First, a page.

Pathogenic mutations found to affect protein localization are called mislocalization mutations. Modification in mitochondrial targeting signals can cause a protein not arriving at its final destination and eventually lead to human diseases. An arginine-to-proline substitution in the MTS of E1α subunit of the mitochondrial matrix protein complex pyruvate dehydrogenase (PDH) was the first reported case related to the malfunction of a mitochondrial targeting signal . Infants and children carrying this mutation showed a significant X-linked PDH deficiency and developed primary lactic acidosis which led to severe microcephaly and cerebral atrophy. Biochemical analyses indicated the PDH activity and the level of PDH E1α protein were dramatically reduced in cultured skin fibroblasts. A similar but in the opposite twist of disorders associated with mitochondrial targeting is that some diseases are caused by the mislocalization of a protein which is normally not present in mitochondria. One example is the association of mistargeting of the peroxisomal alanine:glyoxylate aminotransferase (AGT) to mitochondria with patients having primary hyperoxaluria type 1. A single mutation (proline-to-leucine) in the AGT activates a cryptic MTS, that accompanying with the second mutation (glycine-to-arginine) in the other part of the protein, changes the AGT targeting from peroxisomes to mitochondria . This mislocalization of AGT disrupts peroxisomal function and finally leads to diseases. These examples support our argument that the mislocalization of NDUFV2 caused by the IVS2+5_+8delGTAA mutation in NDUFV2 gene is associated with early-onset hypertrophic cardiomyopathy and encephalopathy.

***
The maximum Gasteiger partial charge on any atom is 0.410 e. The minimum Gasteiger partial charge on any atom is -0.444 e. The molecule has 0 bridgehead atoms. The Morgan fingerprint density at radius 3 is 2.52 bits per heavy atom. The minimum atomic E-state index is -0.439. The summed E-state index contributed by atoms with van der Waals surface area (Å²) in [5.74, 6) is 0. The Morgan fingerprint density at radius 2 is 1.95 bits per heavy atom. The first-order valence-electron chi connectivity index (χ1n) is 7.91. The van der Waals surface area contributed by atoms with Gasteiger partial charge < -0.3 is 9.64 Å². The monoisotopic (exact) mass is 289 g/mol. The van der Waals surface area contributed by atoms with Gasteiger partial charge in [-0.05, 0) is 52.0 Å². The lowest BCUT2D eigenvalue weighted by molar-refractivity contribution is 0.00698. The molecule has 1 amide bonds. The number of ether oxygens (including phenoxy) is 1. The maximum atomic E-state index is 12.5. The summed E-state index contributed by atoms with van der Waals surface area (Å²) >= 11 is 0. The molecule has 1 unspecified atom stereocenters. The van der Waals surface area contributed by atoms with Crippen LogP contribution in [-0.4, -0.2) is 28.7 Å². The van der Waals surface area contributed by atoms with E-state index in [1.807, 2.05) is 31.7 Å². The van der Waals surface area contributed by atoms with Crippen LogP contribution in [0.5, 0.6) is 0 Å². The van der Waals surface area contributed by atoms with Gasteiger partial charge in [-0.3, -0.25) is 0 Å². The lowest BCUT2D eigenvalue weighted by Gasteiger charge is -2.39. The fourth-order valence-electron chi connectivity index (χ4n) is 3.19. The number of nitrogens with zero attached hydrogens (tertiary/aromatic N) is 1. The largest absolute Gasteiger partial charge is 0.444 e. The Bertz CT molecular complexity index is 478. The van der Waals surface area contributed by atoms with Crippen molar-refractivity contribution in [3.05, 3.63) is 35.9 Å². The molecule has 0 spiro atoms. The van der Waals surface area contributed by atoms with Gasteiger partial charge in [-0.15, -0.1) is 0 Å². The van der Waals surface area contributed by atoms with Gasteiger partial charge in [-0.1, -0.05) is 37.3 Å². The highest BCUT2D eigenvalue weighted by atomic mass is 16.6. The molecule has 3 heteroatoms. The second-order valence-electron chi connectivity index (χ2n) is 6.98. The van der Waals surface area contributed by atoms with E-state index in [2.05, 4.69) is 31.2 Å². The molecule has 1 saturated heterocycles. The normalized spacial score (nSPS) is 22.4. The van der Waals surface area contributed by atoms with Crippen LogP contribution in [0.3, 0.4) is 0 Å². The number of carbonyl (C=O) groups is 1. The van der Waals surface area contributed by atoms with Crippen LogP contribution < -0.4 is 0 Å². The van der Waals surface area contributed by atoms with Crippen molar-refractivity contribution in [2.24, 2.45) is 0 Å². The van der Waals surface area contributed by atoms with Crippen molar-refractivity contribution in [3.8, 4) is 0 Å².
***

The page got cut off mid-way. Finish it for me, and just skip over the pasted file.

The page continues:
In conclusion, the MTS of NDUFV2 is located at the N-terminus of the precursor protein and is proteolytically removed at a cleavage site around amino acid residue 32. The first 22 residues of NDUFV2 are essential and efficient to carry the passenger protein into mitochondria and the location of this minimal MTS is directional. None of a single amino acid in the MTS of NDUFV2 is absolutely required for mitochondrial targeting of this protein, but maintaining a net positive charge and an amphiphilic structure with the overall balance and distribution of basic and hydrophobic amino acids are important. The results of human disease cell model establish that the impairment of mitochondrial localization of NDUFV2 as a mechanistic basis for early-onset hypertrophic cardiomyopathy and encephalopathy.
Dulbecco's modified Eagle's medium
enhanced green fluorescence protein